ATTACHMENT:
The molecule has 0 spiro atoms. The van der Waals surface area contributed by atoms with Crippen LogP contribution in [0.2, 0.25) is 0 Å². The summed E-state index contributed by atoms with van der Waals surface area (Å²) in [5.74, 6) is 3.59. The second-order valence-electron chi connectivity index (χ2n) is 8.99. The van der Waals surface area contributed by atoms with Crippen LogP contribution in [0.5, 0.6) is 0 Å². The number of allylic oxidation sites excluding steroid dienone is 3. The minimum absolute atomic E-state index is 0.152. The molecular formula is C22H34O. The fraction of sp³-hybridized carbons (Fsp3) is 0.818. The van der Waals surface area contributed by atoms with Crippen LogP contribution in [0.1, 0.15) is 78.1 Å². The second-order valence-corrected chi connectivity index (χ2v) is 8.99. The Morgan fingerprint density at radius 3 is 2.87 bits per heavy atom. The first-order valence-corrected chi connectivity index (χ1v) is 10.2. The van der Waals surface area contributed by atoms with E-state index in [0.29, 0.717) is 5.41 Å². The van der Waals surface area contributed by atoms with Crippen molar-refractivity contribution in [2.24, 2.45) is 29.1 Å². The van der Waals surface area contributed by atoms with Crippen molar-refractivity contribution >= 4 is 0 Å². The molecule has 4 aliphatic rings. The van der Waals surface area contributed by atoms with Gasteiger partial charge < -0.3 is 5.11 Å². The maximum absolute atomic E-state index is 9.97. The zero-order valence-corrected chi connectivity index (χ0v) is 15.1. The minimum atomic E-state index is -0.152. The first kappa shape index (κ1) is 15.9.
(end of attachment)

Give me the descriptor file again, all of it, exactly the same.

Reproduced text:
The molecule has 0 spiro atoms. The van der Waals surface area contributed by atoms with Crippen LogP contribution in [0.2, 0.25) is 0 Å². The summed E-state index contributed by atoms with van der Waals surface area (Å²) in [5.74, 6) is 3.59. The second-order valence-electron chi connectivity index (χ2n) is 8.99. The van der Waals surface area contributed by atoms with Crippen LogP contribution in [0.5, 0.6) is 0 Å². The number of allylic oxidation sites excluding steroid dienone is 3. The minimum absolute atomic E-state index is 0.152. The molecular formula is C22H34O. The fraction of sp³-hybridized carbons (Fsp3) is 0.818. The van der Waals surface area contributed by atoms with Crippen LogP contribution in [0.1, 0.15) is 78.1 Å². The second-order valence-corrected chi connectivity index (χ2v) is 8.99. The Morgan fingerprint density at radius 3 is 2.87 bits per heavy atom. The first-order valence-corrected chi connectivity index (χ1v) is 10.2. The van der Waals surface area contributed by atoms with E-state index in [0.29, 0.717) is 5.41 Å². The van der Waals surface area contributed by atoms with Crippen molar-refractivity contribution in [2.24, 2.45) is 29.1 Å². The van der Waals surface area contributed by atoms with Crippen molar-refractivity contribution >= 4 is 0 Å². The molecule has 4 aliphatic rings. The van der Waals surface area contributed by atoms with Gasteiger partial charge < -0.3 is 5.11 Å². The maximum absolute atomic E-state index is 9.97. The zero-order valence-corrected chi connectivity index (χ0v) is 15.1. The minimum atomic E-state index is -0.152. The first kappa shape index (κ1) is 15.9.